Drowsiness and Lack of Appetite

Cerenia can make some dogs drowsy or cause a loss of appetite. If your dog seems excessively tired or goes off their food after a dose of Cerenia, call your vet. While usually not serious, these side effects can sometimes indicate an adverse reaction, especially in smaller dogs or those with liver or kidney disease. It’s best to err on the side of caution.

Allergic Reactions

Although rare, some dogs may have an allergic reaction to Cerenia. Signs of an allergic reaction include facial swelling, hives, scratching, sudden onset of diarrhea or vomiting. Seek emergency vet care immediately if you notice these symptoms in your dog after administering Cerenia. An allergic reaction can become life-threatening without prompt treatment.

Other Considerations

Cerenia is usually not recommended for dogs with pre-existing heart, liver or kidney disease. It may interact with some other medications, so always tell your vet about any other drugs your dog is taking before starting Cerenia. Cerenia can be used short-term, but long term use or high doses may lead to more significant side effects. Follow your vet’s dosage instructions carefully and never give an extra dose of Cerenia without consulting your vet first.

While Cerenia is generally very safe for most dogs when used properly under veterinary guidance, it’s important to monitor your dog for any side effects or adverse reactions after administration. By being informed and vigilant, you can help ensure your dog’s health and safety. If you ever have concerns about side effects from Cerenia or proper dosage and usage, don’t hesitate to contact your vet.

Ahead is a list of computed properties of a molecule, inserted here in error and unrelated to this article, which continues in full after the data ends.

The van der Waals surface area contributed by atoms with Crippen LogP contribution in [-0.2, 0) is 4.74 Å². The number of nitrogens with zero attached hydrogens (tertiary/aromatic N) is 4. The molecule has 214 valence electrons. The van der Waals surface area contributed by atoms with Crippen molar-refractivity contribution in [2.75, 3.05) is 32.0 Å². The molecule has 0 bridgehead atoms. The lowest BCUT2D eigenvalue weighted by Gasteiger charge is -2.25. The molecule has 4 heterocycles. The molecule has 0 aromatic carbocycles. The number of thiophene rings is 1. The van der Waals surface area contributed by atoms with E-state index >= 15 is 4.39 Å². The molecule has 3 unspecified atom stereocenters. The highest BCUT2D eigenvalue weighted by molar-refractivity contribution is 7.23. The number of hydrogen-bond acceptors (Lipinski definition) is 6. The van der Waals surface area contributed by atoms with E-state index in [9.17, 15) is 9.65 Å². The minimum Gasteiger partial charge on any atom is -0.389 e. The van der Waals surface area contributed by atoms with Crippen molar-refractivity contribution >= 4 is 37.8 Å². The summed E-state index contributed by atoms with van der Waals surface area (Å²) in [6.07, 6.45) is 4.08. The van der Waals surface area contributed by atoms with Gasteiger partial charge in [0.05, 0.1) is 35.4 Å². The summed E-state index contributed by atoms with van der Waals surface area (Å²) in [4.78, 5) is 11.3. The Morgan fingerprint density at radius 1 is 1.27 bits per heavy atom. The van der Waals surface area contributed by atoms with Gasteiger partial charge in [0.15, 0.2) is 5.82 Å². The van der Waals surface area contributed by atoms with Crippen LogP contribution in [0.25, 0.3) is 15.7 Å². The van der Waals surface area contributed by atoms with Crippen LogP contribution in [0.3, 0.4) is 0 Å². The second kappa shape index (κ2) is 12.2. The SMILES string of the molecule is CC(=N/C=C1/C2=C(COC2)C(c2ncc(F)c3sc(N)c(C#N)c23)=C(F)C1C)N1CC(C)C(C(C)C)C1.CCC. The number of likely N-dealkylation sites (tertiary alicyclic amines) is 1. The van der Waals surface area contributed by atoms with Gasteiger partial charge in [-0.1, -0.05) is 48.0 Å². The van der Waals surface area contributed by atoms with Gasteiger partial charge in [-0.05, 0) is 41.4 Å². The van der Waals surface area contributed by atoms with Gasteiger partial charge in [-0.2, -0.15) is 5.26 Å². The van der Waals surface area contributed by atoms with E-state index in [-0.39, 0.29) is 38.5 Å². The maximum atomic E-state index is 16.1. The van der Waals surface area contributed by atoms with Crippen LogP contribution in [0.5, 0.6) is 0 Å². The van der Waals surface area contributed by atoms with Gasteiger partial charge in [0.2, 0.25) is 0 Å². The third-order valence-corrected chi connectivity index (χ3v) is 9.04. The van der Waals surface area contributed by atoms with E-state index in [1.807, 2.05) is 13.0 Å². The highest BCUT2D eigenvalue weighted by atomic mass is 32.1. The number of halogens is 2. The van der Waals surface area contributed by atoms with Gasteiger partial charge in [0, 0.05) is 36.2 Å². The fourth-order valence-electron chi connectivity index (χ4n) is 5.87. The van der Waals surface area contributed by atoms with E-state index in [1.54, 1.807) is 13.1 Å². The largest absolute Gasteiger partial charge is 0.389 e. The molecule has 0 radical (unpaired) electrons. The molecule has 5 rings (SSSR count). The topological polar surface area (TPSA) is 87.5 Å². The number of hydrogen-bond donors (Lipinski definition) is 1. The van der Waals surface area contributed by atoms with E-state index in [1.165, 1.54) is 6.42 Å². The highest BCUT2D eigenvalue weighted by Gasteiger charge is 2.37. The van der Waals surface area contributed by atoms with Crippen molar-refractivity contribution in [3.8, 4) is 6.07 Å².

How Is Cerenia Fatal to Dogs?

Cerenia can be fatal to dogs in high doses or when misused. While Cerenia is generally a safe medication when used properly under veterinary guidance, an overdose of the drug can have devastating effects. ###Too much of a good thing

When given in excessively high doses, Cerenia blocks too many of the nerve receptors in the area of the brain that controls nausea and vomiting. This can lead to severe lethargy, lack of coordination, and difficulty standing. In the worst cases, a Cerenia overdose causes life-threatening tremors, seizures, and trouble breathing as the respiratory system starts to shut down.

A deadly cocktail

Sometimes well-meaning owners will give their dog multiple doses of Cerenia in an attempt to relieve nausea, not realizing the dangers. They may also combine Cerenia with other medications that have similar effects, creating a potentially lethal drug interaction. It’s critical that you only give Cerenia as directed by your vet and avoid mixing it with any other medications unless specifically instructed to do so.